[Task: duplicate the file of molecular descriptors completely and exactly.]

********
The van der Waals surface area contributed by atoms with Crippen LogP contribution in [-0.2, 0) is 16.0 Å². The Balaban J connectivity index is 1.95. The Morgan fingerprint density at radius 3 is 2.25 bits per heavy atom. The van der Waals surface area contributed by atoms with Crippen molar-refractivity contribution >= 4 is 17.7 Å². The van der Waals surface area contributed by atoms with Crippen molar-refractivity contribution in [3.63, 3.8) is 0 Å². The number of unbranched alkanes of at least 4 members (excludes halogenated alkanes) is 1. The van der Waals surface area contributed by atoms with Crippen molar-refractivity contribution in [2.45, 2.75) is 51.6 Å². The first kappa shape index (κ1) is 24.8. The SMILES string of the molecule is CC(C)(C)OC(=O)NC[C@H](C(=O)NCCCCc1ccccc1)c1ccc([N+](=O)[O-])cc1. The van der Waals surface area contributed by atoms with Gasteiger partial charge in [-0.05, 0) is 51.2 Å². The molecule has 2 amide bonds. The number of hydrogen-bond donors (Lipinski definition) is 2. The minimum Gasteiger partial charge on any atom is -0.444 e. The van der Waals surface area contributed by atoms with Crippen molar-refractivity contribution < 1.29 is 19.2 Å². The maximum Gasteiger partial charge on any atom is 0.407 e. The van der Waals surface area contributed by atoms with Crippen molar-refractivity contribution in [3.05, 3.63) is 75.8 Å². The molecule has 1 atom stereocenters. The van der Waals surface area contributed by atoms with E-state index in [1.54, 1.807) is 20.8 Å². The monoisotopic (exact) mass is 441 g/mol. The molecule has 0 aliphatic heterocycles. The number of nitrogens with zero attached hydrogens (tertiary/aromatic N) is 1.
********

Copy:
The van der Waals surface area contributed by atoms with Crippen LogP contribution in [-0.2, 0) is 16.0 Å². The Balaban J connectivity index is 1.95. The Morgan fingerprint density at radius 3 is 2.25 bits per heavy atom. The van der Waals surface area contributed by atoms with Crippen molar-refractivity contribution >= 4 is 17.7 Å². The van der Waals surface area contributed by atoms with Crippen molar-refractivity contribution in [3.63, 3.8) is 0 Å². The number of unbranched alkanes of at least 4 members (excludes halogenated alkanes) is 1. The van der Waals surface area contributed by atoms with Crippen molar-refractivity contribution in [2.45, 2.75) is 51.6 Å². The first kappa shape index (κ1) is 24.8. The SMILES string of the molecule is CC(C)(C)OC(=O)NC[C@H](C(=O)NCCCCc1ccccc1)c1ccc([N+](=O)[O-])cc1. The van der Waals surface area contributed by atoms with Gasteiger partial charge in [-0.05, 0) is 51.2 Å². The molecule has 2 amide bonds. The number of hydrogen-bond donors (Lipinski definition) is 2. The minimum Gasteiger partial charge on any atom is -0.444 e. The van der Waals surface area contributed by atoms with Crippen molar-refractivity contribution < 1.29 is 19.2 Å². The maximum Gasteiger partial charge on any atom is 0.407 e. The van der Waals surface area contributed by atoms with Crippen molar-refractivity contribution in [3.05, 3.63) is 75.8 Å². The molecule has 1 atom stereocenters. The van der Waals surface area contributed by atoms with E-state index in [1.54, 1.807) is 20.8 Å². The monoisotopic (exact) mass is 441 g/mol. The molecule has 0 aliphatic heterocycles. The number of nitrogens with zero attached hydrogens (tertiary/aromatic N) is 1.